Nearly 8 out of 10 adults will suffer with some type of back pain in their lifetime.  Back pain can be acute in the beginning and may become a chronic dull pain that persists. Since it is so common there are so many different beliefs surrounding back pain, this causes many people to be confused about what to do when they find themselves in pain.  The key to understanding how to limit or prevent back pain is separating the myths from the facts. 

 MYTH: “I shouldn’t do physical activity if my back hurts.”

Exercise can alleviate back pain by increasing muscle flexibility and strength.  Common wisdom for back pain was to lie in bed.  This is only recommended immediately after an accident, but if you continue to lie in bed for days at a time your back pain will only be exacerbated.  For example, if you fell from a ladder and hurt yourself you should lie in bed for a day or two, but after that you will make your muscles stiff and increase your back pain.  Research has shown that regular activity is effective for limiting and preventing chronic back pain since it increases blood flow, muscle flexibility and joint mobility.  The best rule of thumb for back pain is to get moving as soon as you can!

MYTH: “Slouching causes back pain.”

This one is partially true.  Poor posture can result in muscle weakness which can lead to back pain, but keeping your spine too straight is not good either.  Your spine is meant to have normal curvatures which absorb shock much in the same way a tall building is built to be flexible against the elements.  So, trying to sit at your desk super straight all day can be just as detrimental to your spine as slouching.  The best thing you can do for your spine, no matter what you do all day, is to keep it flexible.  Your spine makes 4 basic movements—flexion (bending forward), extension (bending backward), rotation and lateral (side to side bending).  Making sure to move your spine in these movements, without load, every day will keep your spine supple and prevent injury from degeneration.

MYTH: “Staying thin will prevent back pain.”

While it is true that extra weight, especially around the middle, can cause poor alignment of your spine which can lead to back pain.  Staying thin does not mean you will never have back pain.  It will only reduce your chances of poor posture caused by the extra weight.  To truly prevent or limit the occurrences of back pain you must improve posture and increase core stability.  If your balance is poor there could be many reasons, however realigning your spine and strengthening you core are two good places to start to improve balance and reduce pain.  To test your balance stand with both feet on the ground, close your eyes and stand there for at least one minute.  If you can’t stand still without swaying or if you have to open your eyes to steady yourself then your balance is compromised.  If you pass this initial balance test, then try lifting one leg from the floor and see how you do.  Most everyone can improve their balance, so even if your balance is fairly good it is always important to work on it each week to stay strong.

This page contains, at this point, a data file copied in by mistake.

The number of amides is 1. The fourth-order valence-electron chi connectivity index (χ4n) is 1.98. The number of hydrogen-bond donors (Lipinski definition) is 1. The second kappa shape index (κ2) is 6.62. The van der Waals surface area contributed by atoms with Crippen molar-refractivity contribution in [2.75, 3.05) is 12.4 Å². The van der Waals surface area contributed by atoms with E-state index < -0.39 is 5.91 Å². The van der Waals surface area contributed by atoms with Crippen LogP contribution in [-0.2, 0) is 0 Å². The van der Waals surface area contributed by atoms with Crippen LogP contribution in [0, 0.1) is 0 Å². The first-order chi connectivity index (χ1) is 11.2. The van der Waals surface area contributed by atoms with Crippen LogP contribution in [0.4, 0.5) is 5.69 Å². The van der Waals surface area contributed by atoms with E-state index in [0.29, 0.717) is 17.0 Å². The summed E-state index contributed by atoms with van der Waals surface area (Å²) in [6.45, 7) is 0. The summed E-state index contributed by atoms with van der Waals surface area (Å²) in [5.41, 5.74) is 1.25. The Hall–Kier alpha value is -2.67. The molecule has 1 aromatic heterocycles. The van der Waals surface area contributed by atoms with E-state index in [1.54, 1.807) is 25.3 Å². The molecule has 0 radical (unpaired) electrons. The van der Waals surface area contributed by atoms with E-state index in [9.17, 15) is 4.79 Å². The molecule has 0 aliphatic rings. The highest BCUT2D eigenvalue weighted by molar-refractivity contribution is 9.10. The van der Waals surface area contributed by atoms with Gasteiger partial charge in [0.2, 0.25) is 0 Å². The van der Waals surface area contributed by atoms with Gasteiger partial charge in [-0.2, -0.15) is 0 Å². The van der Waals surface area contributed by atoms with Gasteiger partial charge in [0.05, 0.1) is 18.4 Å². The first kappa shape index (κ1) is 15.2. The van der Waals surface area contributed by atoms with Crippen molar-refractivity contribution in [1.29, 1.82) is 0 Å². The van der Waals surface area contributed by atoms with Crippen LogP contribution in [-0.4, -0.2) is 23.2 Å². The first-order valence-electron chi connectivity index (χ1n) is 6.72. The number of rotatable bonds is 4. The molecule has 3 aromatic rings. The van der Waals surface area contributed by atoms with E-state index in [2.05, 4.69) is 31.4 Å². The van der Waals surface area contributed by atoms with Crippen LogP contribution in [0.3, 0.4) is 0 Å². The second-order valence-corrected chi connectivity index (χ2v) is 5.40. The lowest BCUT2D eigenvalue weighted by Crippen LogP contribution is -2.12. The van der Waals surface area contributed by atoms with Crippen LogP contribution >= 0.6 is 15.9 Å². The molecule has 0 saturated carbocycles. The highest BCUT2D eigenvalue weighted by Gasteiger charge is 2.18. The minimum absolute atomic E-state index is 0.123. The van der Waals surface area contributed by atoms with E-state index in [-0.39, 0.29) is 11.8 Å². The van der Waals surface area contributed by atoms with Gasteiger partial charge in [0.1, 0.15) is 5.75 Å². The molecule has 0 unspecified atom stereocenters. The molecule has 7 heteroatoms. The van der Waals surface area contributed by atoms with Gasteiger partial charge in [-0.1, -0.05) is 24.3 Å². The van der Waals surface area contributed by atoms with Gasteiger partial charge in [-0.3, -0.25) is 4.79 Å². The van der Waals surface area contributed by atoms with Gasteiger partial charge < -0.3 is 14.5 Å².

MYTH: “Lifting heavy objects causes back pain.”

You can injure yourself by lifting something heavy, however generally it is all of the little repetitive movements that you do in your daily activities that add up over time causing back pain.  Usually when someone is lifting a heavy object they are braced and ready for the load.  The majority of injuries happen when you lift and twist the spine.  The most common thing that you do at home that requires lifting and twisting with load is laundry.  It’s repetitive and over time it can cause injury and misalignment that leads to pain.

The bottom line is if you injure your back and are in acute (sharp) pain then rest for a day or two, ice the area that is hurt to reduce inflammation and take over the counter pain relievers.  After a couple of days start moving, even if it is just a gentle walk or stretching.  After you are feeling better, seek out a professional to assess your posture and give you some movements to strengthen the weakened muscles and lengthen those that are too tight.  In addition, pay attention to movements in your daily activities that may cause your back pain and misalignments.  Habits like carrying all of your bags on the same side of your body create imbalances in your musculature.  So, keeping your spine limber, your muscles flexible and strong is the best preventive measures for reducing back pain.